Friday, March 03, 2006

Deer Hunting

By Christina VanGinkel

Hobbies come in all shapes and forms, from the quiet of reading the newest bestseller, to racing down a hill with two sticks on their feet, otherwise known as skiing, from collecting butterflies, to riding motocross. My point being that it takes all kinds of different hobbies to satisfy all the different people that make up the average community. One hobby in particular that might not be popular with everyone, but has a huge following of those that do participate is hunting for game (When referring to game, I am referring to an animal, taken for the main prospect of both eating and using the hide). Men and women across the Untied States and other countries, hunt for deer, elk, moose, black bear, grouse, squirrel, and many other species. They do so for many different reasons, from helping keep the overpopulation of many of these animals in control, which in turn cuts down on the spread of disease and accidents such as vehicle, animal crashes, to filling their own refrigerators and freezers to help offset the ever-rising costs of groceries.

The men and women in our family hunt whitetail deer each year, during the designated days of the month of November. Depending on which mid-western state you live in, the actual dates of the whitetail deer hunting season may vary, but most last in length, from nine to fourteen days on average. Living in the Midwest where we do, this (deer hunting) is as common a fall practice for most families as heading back to school. When the first leaves of fall start to change color, the ads for hunting supplies and gear to make your stay at camp or in the blind more pleasant, start popping up on the radio, and in the local newspapers. Even the bigger stores get in on the action, advertising all sorts of wares to make deer hunting season special in one way or another, and orange clothing and accessories are abundant no matter where you turn.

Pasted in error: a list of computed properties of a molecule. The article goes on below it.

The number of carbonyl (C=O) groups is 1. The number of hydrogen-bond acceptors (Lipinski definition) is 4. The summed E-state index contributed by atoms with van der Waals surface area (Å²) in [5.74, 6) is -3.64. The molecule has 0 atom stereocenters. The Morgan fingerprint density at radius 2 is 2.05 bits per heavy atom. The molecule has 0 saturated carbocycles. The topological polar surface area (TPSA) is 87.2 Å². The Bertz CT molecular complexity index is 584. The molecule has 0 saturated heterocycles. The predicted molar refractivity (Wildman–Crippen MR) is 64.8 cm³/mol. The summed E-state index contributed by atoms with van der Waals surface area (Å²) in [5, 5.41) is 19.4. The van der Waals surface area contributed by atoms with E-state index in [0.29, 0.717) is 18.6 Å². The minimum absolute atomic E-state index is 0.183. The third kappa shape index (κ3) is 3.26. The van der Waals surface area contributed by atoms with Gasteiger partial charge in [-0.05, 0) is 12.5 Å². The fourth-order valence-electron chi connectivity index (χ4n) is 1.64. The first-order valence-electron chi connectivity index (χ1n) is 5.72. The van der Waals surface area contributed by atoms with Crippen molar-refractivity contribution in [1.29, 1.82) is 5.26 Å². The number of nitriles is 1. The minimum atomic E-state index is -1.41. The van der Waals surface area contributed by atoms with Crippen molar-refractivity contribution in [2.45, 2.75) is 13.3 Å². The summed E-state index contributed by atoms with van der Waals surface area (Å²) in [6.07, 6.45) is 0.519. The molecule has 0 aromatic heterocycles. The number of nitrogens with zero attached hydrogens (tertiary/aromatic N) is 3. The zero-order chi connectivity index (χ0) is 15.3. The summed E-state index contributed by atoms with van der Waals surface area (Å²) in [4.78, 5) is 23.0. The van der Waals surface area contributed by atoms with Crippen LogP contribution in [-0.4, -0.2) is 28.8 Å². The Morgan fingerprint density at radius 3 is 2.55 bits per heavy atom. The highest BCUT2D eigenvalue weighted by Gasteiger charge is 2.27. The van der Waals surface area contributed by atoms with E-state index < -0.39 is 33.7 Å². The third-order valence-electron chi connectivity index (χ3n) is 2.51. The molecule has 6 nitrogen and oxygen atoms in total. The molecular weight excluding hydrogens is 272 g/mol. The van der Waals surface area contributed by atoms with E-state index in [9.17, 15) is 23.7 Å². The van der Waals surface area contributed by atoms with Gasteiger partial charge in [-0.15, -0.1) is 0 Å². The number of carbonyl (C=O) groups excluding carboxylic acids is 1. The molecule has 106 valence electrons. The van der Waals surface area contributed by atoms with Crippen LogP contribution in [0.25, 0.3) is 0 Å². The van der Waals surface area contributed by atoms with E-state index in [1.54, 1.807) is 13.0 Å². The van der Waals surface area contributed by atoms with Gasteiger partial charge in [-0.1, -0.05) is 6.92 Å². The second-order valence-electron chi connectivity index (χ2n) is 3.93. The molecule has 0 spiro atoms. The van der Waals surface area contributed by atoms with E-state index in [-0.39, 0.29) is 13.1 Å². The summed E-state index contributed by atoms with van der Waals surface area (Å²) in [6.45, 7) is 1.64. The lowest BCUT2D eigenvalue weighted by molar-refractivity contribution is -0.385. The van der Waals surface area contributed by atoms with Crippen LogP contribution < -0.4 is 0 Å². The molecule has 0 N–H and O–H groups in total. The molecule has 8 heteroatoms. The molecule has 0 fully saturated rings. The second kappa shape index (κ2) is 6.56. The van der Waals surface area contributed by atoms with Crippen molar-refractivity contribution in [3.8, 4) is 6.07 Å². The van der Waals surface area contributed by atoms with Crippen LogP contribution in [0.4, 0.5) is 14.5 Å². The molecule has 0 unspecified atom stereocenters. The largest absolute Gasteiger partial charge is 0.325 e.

For those people that might not actually participate in the hunt, but have a spouse or other family members that do, places such as travel agencies and local hotels, will even offer special getaways and discount packages for the dates corresponding with the actual season. The term 'hunter's widow' was even created to express how some women feel who do not participate in the sport, though more women it seems are, both for the camaraderie that so many feel is a big part of the hunt, and also for the added tags allowing the taking of more game, which in the end means more food in the freezer.

Some people also hunt other species of animal throughout the year, depending on what seasons the DNR might have open. Along with hunting, fishing is a close second as to sport of choice. Both offer the added benefit of a chance to bring home the bacon, literally, ok, not the bacon, but the venison, trout, etc. Fishing also seems to appeal to some of those people who may not disapprove of hunting, but for personal reasons, just cannot bring themselves to. Maybe a physical limitation that prevents them from the physical rigors sometimes associated with hunting, may keep them out of the woods, but they are not so limited that they cannot set up a chair along a riverbank or even get into a boat or canoe to participate.

While these hobbies may not be for everyone, there are so many people that do participate in them, that government agencies even teach classes to the younger kids to help them prepare for the time that they will be legally allowed to participate. If you are an adult, who never had these safety classes as a youth, some states may offer a separate class, but just as many will gladly include you in the classes mainly intended for the youths. Safety is safety after all, and the same lessons and rules are being taught no matter your age.

If you are interested in learning more about these fascinating hobbies, ask a friend or family member that already hunts, or visit a DNR (Department of natural Resources) location to obtain information on the legalities involved, safety concerns, and information on what county and state lands may be open to hunters. Hunt Safe!

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